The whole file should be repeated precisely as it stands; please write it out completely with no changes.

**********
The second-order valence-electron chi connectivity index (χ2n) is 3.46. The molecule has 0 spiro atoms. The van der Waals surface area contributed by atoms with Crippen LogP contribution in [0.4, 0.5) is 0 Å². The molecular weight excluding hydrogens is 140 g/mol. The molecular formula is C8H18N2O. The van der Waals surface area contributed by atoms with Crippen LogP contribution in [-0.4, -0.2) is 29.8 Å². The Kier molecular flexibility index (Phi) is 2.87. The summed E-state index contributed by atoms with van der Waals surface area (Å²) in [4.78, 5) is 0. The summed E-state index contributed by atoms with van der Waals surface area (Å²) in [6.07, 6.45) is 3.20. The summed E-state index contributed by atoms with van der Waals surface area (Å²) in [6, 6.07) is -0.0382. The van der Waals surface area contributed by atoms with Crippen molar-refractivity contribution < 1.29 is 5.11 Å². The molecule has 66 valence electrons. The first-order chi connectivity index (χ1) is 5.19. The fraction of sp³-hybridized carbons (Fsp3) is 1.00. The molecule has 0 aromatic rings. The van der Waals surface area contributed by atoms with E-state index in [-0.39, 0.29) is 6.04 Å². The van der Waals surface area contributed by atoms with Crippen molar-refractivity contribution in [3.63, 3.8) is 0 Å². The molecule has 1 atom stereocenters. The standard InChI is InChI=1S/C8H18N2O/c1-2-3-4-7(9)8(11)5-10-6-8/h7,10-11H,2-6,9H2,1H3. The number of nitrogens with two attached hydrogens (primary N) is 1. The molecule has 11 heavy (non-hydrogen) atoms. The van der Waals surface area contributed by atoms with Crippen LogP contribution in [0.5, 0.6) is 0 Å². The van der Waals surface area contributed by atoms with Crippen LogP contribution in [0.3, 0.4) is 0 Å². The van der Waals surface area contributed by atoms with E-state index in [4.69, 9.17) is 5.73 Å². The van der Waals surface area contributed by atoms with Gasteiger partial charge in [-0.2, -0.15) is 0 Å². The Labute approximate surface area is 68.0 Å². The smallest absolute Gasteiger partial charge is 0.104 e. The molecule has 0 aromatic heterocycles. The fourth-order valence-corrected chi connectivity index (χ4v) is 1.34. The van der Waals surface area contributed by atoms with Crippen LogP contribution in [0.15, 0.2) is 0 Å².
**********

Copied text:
The second-order valence-electron chi connectivity index (χ2n) is 3.46. The molecule has 0 spiro atoms. The van der Waals surface area contributed by atoms with Crippen LogP contribution in [0.4, 0.5) is 0 Å². The molecular weight excluding hydrogens is 140 g/mol. The molecular formula is C8H18N2O. The van der Waals surface area contributed by atoms with Crippen LogP contribution in [-0.4, -0.2) is 29.8 Å². The Kier molecular flexibility index (Phi) is 2.87. The summed E-state index contributed by atoms with van der Waals surface area (Å²) in [4.78, 5) is 0. The summed E-state index contributed by atoms with van der Waals surface area (Å²) in [6.07, 6.45) is 3.20. The summed E-state index contributed by atoms with van der Waals surface area (Å²) in [6, 6.07) is -0.0382. The van der Waals surface area contributed by atoms with Crippen molar-refractivity contribution < 1.29 is 5.11 Å². The molecule has 66 valence electrons. The first-order chi connectivity index (χ1) is 5.19. The fraction of sp³-hybridized carbons (Fsp3) is 1.00. The molecule has 0 aromatic rings. The van der Waals surface area contributed by atoms with E-state index in [-0.39, 0.29) is 6.04 Å². The van der Waals surface area contributed by atoms with Crippen molar-refractivity contribution in [3.63, 3.8) is 0 Å². The molecule has 1 atom stereocenters. The standard InChI is InChI=1S/C8H18N2O/c1-2-3-4-7(9)8(11)5-10-6-8/h7,10-11H,2-6,9H2,1H3. The number of nitrogens with two attached hydrogens (primary N) is 1. The molecule has 11 heavy (non-hydrogen) atoms. The van der Waals surface area contributed by atoms with Crippen LogP contribution in [0.5, 0.6) is 0 Å². The van der Waals surface area contributed by atoms with Crippen LogP contribution in [0.3, 0.4) is 0 Å². The van der Waals surface area contributed by atoms with E-state index in [4.69, 9.17) is 5.73 Å². The van der Waals surface area contributed by atoms with Gasteiger partial charge in [-0.2, -0.15) is 0 Å². The Labute approximate surface area is 68.0 Å². The smallest absolute Gasteiger partial charge is 0.104 e. The molecule has 0 aromatic heterocycles. The fourth-order valence-corrected chi connectivity index (χ4v) is 1.34. The van der Waals surface area contributed by atoms with Crippen LogP contribution in [0.15, 0.2) is 0 Å².